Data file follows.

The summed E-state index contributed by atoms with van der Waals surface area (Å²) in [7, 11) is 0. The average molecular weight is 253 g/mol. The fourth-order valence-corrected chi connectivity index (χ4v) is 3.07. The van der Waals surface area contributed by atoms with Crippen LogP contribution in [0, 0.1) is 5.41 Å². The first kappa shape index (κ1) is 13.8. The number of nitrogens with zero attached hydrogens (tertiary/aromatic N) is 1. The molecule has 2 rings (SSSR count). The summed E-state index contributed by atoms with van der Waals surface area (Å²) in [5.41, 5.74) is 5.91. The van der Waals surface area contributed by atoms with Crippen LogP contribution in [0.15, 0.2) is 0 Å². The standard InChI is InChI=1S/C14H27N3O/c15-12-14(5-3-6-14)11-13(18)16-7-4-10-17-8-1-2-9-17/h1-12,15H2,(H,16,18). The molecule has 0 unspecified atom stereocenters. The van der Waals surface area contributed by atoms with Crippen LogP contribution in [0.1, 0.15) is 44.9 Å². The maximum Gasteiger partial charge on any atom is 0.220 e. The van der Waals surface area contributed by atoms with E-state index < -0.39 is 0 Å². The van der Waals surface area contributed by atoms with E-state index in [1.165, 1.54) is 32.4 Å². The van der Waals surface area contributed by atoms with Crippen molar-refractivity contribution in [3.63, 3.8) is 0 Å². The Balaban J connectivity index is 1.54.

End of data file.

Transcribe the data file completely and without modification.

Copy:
The summed E-state index contributed by atoms with van der Waals surface area (Å²) in [7, 11) is 0. The average molecular weight is 253 g/mol. The fourth-order valence-corrected chi connectivity index (χ4v) is 3.07. The van der Waals surface area contributed by atoms with Crippen LogP contribution in [0, 0.1) is 5.41 Å². The first kappa shape index (κ1) is 13.8. The number of nitrogens with zero attached hydrogens (tertiary/aromatic N) is 1. The molecule has 2 rings (SSSR count). The summed E-state index contributed by atoms with van der Waals surface area (Å²) in [5.41, 5.74) is 5.91. The van der Waals surface area contributed by atoms with Crippen LogP contribution in [0.15, 0.2) is 0 Å². The standard InChI is InChI=1S/C14H27N3O/c15-12-14(5-3-6-14)11-13(18)16-7-4-10-17-8-1-2-9-17/h1-12,15H2,(H,16,18). The molecule has 0 unspecified atom stereocenters. The van der Waals surface area contributed by atoms with Crippen LogP contribution in [0.1, 0.15) is 44.9 Å². The maximum Gasteiger partial charge on any atom is 0.220 e. The van der Waals surface area contributed by atoms with E-state index < -0.39 is 0 Å². The van der Waals surface area contributed by atoms with E-state index in [1.165, 1.54) is 32.4 Å². The van der Waals surface area contributed by atoms with Crippen molar-refractivity contribution in [3.63, 3.8) is 0 Å². The Balaban J connectivity index is 1.54.